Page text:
Producer Patrick Creadon had never used Facebook, and thought he never would. But the social media site emerged as one of the most important buzz-generating engagement strategies for I.O.U.S.A. Creadon also experimented with distributing a shorter version online (leading to impressive viewing and comment metrics), and had a one-night-only digital theatrical distribution in 359 locations, with each showing followed by facilitated discussion.
The producers of the social media/documentary hybrid project The Waiting Room began their project with a website and blog, and by placing interactive story booths in Highland Hospital, a “safety net” facility in Oakland, California used primarily by uninsured patients. The website already features waiting room interviews, searchable by theme; the documentary will use some of the most compelling stories.
Art:21 provided small grants to public television stations to conduct meaningful engagement around the cultural themes of Season Five. While they did not provide a large number of grants, Art:21 developed a straightforward application process and very clear engagement goals.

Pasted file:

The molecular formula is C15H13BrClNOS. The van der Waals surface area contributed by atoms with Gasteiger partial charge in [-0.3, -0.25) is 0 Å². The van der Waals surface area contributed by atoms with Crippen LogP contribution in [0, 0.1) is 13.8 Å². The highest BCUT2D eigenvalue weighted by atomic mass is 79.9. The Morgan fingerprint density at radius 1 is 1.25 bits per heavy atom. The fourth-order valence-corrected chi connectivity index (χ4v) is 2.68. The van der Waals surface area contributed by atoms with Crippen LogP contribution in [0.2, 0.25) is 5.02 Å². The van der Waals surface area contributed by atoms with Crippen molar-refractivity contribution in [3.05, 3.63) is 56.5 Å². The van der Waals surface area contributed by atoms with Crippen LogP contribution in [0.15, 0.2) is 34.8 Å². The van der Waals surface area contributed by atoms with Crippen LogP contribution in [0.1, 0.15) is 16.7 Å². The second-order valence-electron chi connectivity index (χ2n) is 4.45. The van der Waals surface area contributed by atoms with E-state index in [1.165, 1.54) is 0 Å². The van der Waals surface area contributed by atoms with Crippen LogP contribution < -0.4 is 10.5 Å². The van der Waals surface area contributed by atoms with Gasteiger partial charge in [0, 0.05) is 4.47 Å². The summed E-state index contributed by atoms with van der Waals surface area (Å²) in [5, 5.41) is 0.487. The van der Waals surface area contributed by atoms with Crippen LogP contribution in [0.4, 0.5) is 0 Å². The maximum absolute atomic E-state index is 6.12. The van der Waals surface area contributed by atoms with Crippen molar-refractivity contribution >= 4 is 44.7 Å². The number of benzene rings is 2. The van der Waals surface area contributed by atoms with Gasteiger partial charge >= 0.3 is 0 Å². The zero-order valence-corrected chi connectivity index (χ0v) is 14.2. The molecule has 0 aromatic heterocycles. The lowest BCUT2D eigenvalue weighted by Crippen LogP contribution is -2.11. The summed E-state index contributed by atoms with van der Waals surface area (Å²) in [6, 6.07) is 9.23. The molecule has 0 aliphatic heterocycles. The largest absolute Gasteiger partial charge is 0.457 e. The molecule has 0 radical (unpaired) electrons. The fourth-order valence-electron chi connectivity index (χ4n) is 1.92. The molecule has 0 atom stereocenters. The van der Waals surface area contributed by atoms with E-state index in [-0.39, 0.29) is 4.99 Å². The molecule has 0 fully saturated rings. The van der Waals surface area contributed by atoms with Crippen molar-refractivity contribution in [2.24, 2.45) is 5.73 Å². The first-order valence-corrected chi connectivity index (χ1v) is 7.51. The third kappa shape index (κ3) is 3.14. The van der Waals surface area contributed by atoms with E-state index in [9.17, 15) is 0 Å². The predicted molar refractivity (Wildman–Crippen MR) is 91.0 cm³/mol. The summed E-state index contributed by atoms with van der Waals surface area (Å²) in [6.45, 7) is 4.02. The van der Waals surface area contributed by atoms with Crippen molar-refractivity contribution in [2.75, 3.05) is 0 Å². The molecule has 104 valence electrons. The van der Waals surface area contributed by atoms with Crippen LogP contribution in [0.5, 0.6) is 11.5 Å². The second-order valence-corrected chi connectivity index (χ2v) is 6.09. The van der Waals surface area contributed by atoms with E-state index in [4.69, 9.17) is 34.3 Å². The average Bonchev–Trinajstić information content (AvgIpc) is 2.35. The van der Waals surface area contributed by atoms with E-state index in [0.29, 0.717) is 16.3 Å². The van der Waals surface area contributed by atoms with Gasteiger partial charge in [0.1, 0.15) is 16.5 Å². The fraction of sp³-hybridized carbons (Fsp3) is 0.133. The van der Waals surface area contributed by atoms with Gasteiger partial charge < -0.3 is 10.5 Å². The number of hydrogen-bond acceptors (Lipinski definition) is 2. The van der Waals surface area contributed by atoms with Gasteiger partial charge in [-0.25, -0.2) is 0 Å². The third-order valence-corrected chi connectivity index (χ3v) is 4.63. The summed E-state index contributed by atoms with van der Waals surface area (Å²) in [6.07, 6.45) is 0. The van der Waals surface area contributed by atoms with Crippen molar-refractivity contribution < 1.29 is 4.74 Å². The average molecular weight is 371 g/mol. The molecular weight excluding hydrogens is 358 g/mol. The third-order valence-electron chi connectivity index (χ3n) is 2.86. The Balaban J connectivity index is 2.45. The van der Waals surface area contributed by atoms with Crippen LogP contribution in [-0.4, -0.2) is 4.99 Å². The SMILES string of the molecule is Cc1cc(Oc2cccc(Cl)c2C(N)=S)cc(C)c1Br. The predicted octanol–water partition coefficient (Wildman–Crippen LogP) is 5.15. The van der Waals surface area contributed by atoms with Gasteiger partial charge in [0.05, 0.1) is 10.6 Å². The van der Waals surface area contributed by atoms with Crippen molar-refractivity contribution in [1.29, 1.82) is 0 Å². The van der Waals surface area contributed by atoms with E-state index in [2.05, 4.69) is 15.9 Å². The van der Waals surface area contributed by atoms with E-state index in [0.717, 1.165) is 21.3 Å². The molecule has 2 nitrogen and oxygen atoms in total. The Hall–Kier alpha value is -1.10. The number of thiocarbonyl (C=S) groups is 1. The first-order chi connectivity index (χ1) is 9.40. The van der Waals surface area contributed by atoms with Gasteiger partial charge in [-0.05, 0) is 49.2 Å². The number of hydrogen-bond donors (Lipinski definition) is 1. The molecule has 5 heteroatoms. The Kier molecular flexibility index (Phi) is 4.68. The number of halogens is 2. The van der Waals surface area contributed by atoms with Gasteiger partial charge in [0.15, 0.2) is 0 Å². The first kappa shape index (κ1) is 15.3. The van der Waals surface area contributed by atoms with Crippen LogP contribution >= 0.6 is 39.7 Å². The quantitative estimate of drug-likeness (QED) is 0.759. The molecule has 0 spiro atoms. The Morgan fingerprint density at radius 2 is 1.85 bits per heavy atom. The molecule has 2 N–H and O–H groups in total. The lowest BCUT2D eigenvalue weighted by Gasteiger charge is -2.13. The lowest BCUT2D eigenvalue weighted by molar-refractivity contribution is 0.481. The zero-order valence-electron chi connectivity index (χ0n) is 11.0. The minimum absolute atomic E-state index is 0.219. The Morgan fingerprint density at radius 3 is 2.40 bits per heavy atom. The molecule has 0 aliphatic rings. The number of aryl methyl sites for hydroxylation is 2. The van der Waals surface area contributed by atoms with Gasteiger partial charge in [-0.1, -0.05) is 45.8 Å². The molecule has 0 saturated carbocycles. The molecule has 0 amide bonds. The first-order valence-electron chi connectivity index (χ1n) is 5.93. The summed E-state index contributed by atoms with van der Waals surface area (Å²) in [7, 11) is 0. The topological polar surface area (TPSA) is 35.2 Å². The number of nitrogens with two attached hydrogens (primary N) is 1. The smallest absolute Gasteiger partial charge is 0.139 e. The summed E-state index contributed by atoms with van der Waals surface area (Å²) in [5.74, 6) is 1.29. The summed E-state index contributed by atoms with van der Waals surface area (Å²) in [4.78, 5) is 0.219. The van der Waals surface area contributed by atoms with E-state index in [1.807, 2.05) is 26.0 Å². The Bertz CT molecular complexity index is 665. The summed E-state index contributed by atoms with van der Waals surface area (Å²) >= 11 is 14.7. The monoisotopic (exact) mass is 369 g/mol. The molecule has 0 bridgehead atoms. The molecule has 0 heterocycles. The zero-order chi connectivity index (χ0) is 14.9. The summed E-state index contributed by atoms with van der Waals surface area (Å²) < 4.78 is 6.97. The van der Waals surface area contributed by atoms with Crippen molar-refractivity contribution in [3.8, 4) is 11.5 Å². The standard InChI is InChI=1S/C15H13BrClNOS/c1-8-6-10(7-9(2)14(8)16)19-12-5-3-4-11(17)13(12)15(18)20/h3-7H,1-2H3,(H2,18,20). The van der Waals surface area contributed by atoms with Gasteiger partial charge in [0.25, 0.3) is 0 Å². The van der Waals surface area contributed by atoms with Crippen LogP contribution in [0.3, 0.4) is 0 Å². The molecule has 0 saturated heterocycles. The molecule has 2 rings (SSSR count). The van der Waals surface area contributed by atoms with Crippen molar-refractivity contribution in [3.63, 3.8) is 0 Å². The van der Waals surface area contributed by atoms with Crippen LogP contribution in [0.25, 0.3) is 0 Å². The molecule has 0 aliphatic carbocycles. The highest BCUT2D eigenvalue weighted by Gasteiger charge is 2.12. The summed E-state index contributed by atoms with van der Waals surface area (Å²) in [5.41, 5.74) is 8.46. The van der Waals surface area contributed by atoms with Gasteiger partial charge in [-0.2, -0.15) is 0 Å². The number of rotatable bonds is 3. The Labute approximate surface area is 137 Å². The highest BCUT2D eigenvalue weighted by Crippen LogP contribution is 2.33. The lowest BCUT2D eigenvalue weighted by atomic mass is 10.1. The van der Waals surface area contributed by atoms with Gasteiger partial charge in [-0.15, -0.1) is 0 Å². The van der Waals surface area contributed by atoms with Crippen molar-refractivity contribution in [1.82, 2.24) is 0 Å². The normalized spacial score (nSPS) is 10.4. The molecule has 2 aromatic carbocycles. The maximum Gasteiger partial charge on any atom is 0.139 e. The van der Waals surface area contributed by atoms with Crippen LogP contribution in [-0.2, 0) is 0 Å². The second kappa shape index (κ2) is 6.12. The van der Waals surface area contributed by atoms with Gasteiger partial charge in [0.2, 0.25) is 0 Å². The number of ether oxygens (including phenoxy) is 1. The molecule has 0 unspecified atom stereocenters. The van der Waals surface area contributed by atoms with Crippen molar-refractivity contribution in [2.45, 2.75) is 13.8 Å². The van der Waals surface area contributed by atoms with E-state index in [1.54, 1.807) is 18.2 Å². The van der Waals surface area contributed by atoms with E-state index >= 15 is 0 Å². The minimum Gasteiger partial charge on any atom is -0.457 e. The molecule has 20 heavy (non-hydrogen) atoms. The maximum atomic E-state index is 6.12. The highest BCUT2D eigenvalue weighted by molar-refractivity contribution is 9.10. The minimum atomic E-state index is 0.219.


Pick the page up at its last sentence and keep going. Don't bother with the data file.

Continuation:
Producers Marcia Jamel and Ken Schneider prepared advice to stations and nonprofits holding community screenings of Born in the USA, including who to invite, where to hold the screening, and what equipment to use.
The producers of Two Towns of Jasper, Whitney Dow and Marco Williams, knew firsthand that racism is one of the most difficult topics for communities to address. Read through their discussion guide to see insightful questions and exercises, and valuable advice to meeting facilitators.
Brad Lichenstein and colleagues at 371 Productions created a report to their funder, The Helen Bader Foundation, soon after broadcast. It included details about their engagement planning and implementation as well as early feedback on the results.